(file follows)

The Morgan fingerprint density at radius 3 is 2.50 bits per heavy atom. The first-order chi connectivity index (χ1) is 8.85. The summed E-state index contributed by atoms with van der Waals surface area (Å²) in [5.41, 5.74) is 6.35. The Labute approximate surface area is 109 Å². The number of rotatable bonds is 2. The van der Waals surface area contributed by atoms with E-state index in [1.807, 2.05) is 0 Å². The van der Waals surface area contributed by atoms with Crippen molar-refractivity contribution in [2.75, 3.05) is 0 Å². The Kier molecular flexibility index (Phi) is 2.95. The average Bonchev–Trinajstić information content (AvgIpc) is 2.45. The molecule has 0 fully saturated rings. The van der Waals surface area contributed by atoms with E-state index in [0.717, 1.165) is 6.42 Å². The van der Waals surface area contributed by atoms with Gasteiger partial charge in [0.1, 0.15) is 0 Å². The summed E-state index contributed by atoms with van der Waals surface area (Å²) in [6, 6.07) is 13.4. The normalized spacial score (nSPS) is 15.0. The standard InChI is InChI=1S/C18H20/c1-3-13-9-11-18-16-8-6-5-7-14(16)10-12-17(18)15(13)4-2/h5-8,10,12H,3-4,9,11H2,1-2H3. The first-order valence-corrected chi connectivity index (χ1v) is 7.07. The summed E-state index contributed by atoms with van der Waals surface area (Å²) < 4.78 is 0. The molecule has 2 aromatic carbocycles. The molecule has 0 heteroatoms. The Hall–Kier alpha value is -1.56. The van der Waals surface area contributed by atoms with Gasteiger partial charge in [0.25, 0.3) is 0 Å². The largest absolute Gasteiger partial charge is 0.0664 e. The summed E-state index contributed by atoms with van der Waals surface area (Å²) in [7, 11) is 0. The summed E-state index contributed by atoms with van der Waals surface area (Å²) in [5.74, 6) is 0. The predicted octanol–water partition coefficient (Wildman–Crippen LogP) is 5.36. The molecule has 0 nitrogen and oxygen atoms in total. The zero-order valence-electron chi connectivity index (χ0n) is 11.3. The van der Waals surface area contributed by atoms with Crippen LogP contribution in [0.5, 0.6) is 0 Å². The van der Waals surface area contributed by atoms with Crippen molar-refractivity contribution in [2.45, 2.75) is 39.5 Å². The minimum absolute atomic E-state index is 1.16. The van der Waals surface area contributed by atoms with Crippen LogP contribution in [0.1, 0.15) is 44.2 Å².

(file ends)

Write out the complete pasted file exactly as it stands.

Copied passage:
The Morgan fingerprint density at radius 3 is 2.50 bits per heavy atom. The first-order chi connectivity index (χ1) is 8.85. The summed E-state index contributed by atoms with van der Waals surface area (Å²) in [5.41, 5.74) is 6.35. The Labute approximate surface area is 109 Å². The number of rotatable bonds is 2. The van der Waals surface area contributed by atoms with E-state index in [1.807, 2.05) is 0 Å². The van der Waals surface area contributed by atoms with Crippen molar-refractivity contribution in [2.75, 3.05) is 0 Å². The Kier molecular flexibility index (Phi) is 2.95. The average Bonchev–Trinajstić information content (AvgIpc) is 2.45. The molecule has 0 fully saturated rings. The van der Waals surface area contributed by atoms with E-state index in [0.717, 1.165) is 6.42 Å². The van der Waals surface area contributed by atoms with Gasteiger partial charge in [0.1, 0.15) is 0 Å². The summed E-state index contributed by atoms with van der Waals surface area (Å²) in [6, 6.07) is 13.4. The normalized spacial score (nSPS) is 15.0. The standard InChI is InChI=1S/C18H20/c1-3-13-9-11-18-16-8-6-5-7-14(16)10-12-17(18)15(13)4-2/h5-8,10,12H,3-4,9,11H2,1-2H3. The first-order valence-corrected chi connectivity index (χ1v) is 7.07. The summed E-state index contributed by atoms with van der Waals surface area (Å²) < 4.78 is 0. The molecule has 2 aromatic carbocycles. The molecule has 0 heteroatoms. The Hall–Kier alpha value is -1.56. The van der Waals surface area contributed by atoms with Gasteiger partial charge in [0.25, 0.3) is 0 Å². The largest absolute Gasteiger partial charge is 0.0664 e. The summed E-state index contributed by atoms with van der Waals surface area (Å²) in [7, 11) is 0. The summed E-state index contributed by atoms with van der Waals surface area (Å²) in [5.74, 6) is 0. The predicted octanol–water partition coefficient (Wildman–Crippen LogP) is 5.36. The molecule has 0 nitrogen and oxygen atoms in total. The zero-order valence-electron chi connectivity index (χ0n) is 11.3. The van der Waals surface area contributed by atoms with Crippen LogP contribution in [0.5, 0.6) is 0 Å². The van der Waals surface area contributed by atoms with Crippen molar-refractivity contribution in [2.45, 2.75) is 39.5 Å². The minimum absolute atomic E-state index is 1.16. The van der Waals surface area contributed by atoms with Crippen LogP contribution in [0.1, 0.15) is 44.2 Å².